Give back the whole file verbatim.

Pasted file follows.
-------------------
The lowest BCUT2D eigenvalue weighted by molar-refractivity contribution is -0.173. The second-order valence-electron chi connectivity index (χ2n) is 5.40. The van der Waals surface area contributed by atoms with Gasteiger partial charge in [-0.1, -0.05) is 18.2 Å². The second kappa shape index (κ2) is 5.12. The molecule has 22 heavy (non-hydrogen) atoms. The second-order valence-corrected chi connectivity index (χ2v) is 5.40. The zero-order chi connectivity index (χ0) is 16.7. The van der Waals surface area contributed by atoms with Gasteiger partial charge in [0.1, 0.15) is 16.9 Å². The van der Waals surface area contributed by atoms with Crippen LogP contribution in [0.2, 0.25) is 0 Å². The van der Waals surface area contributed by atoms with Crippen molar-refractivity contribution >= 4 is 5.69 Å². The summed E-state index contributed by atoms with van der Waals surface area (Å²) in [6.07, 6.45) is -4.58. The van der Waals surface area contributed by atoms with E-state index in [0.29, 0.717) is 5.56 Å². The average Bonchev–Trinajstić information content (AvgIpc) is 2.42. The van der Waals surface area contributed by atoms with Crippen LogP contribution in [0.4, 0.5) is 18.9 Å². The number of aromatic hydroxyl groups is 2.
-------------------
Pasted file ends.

The lowest BCUT2D eigenvalue weighted by molar-refractivity contribution is -0.173. The second-order valence-electron chi connectivity index (χ2n) is 5.40. The van der Waals surface area contributed by atoms with Gasteiger partial charge in [-0.1, -0.05) is 18.2 Å². The second kappa shape index (κ2) is 5.12. The molecule has 22 heavy (non-hydrogen) atoms. The second-order valence-corrected chi connectivity index (χ2v) is 5.40. The zero-order chi connectivity index (χ0) is 16.7. The van der Waals surface area contributed by atoms with Gasteiger partial charge in [0.1, 0.15) is 16.9 Å². The van der Waals surface area contributed by atoms with Crippen LogP contribution in [0.2, 0.25) is 0 Å². The van der Waals surface area contributed by atoms with Crippen molar-refractivity contribution >= 4 is 5.69 Å². The summed E-state index contributed by atoms with van der Waals surface area (Å²) in [6.07, 6.45) is -4.58. The van der Waals surface area contributed by atoms with E-state index in [0.29, 0.717) is 5.56 Å². The average Bonchev–Trinajstić information content (AvgIpc) is 2.42. The van der Waals surface area contributed by atoms with Crippen LogP contribution in [0.4, 0.5) is 18.9 Å². The number of aromatic hydroxyl groups is 2.